What to Expect at a Hearing Test

What to Expect at a Hearing Test

In Hearing tests by Dr. Arica Black, AuD

Dr. Arica Black, AuD
Latest posts by Dr. Arica Black, AuD (see all)

If you are thinking about making an appointment to have your ears checked, it is important that you understand the process and be prepared for the ultimate day. Taking care of your ear health will go a long way towards achieving greater success in life. Although the process of hearing test varies from state to state and clinic to clinic, you will be put through some standard steps, some of which are explained below in order to give you a general idea.

  1. Do I have to fill out forms?

Certainly, yes. these forms are important in order to provide you the best care possible. It is a paperwork that informs your ear specialist of any medical conditions present, your heath background as well as your options for payment. Filling those forms to the best of your ability will help the hearing doctor make the right choice of treatment.

  1. Do I need to see multiple healthcare physicians?

At The Hearing Doctor, we perform all tests related to your hearing. In some cases, you will be referred to another healthcare physician. If you have an underlying health conditions that call for a doctor specialized in that field, your hearing care professional will refer you to an appropriate doctor.

  1. Am I required to mention all payment options?

Yes, your hearing care professional will ask for more than one payment information. Some insurance plans cover hearing test as well as hearing aids. If you have one such plan, you will be covered for most or all of the treatment.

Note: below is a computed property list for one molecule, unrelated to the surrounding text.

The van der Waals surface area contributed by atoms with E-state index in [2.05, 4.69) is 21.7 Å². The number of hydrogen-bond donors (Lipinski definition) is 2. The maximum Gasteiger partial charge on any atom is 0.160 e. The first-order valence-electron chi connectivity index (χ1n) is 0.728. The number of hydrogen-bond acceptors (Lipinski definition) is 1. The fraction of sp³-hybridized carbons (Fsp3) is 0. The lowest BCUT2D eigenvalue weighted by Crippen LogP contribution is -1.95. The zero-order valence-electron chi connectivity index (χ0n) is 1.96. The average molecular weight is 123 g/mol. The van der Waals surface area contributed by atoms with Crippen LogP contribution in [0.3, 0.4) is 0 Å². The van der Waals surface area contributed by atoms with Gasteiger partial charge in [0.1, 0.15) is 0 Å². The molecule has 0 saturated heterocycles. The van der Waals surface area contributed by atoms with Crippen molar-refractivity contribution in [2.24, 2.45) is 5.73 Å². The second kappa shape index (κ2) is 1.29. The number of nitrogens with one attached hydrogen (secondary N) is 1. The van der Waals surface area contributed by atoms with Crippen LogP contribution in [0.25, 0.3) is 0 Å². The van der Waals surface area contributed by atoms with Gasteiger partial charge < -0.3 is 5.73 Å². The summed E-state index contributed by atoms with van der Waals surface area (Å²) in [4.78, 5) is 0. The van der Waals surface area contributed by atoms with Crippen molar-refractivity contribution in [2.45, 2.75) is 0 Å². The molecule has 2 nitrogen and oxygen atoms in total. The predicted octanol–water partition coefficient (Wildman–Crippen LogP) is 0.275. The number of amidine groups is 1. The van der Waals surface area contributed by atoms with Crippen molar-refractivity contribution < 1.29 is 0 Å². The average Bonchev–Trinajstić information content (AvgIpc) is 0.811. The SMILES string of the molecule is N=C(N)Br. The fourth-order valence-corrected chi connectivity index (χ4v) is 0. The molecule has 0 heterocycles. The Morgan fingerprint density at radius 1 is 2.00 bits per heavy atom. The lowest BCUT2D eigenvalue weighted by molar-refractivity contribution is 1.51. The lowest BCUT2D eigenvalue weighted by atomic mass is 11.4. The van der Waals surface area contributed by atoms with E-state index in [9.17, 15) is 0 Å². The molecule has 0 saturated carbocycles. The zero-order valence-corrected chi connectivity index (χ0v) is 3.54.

1. Do I need to give out my medical history?

It is important to mention all of the medical conditions that you are suffering from during the initial paperwork. This way your hearing doctor will know what exactly is causing the hearing loss. For instance, people who have undergone chemotherapy for cancer treatment are likely to suffer from hearing loss and this cause can be singled out by mentioning it on the papers. Sometimes, it may be that your prescribed medication is causing a temporary loss of hearing. Other times, there may be earwax or foreign objects present inside your ears that is causing the blockage. Your hearing professional will pinpoint the cause or refer you to another doctor if needed.

  1. Can I discuss other concerns during hearing test?

Certainly, yes. Your hearing doctor is open to any discussion pertaining to the test as well as health issues that you are suffering from that may have led to hearing loss. It is important that you describe exactly what difficulties you are experiencing and the environment condition that is impacting the loss. Let your hearing doctor know of the trouble you face during work or social activities as well.

  1. When will the ear inspection take place?

As soon as you finish the paperwork and describe your current situation, your hearing care professional will conduct a thorough physical exam of your ears with an otoscope. The doctor will look for any signs of medical conditions, earwax buildup, foreign object or any thing else that is contributing to the hearing loss.

  1. What tests are conducted during the hearing examination?

Your hearing doctor will subject you to mainly three tests namely pressure test, speech test and tone test. During pressure test, the flexibility of your eardrum as well as its ability to relay sound is tested. For speech test, you will be asked to repeat words or sentences that you hear at various levels. In a tone test, various frequency sounds are made to hear and tested.

  1. How long will the hearing test last?

Depending on your hearing and medical condition, it may take anywhere from one hour to three hours. Multiple visits may be required if your hearing loss is caused by underlying health issues.

  1. What happens after the hearing test?

Your hearing doctor will discuss the results of test. He or she will make appropriate recommendations based on those results. If needed, you will be prescribed a hearing aid or other assistive devices. Annual hearing tests will also be a part of your prescription.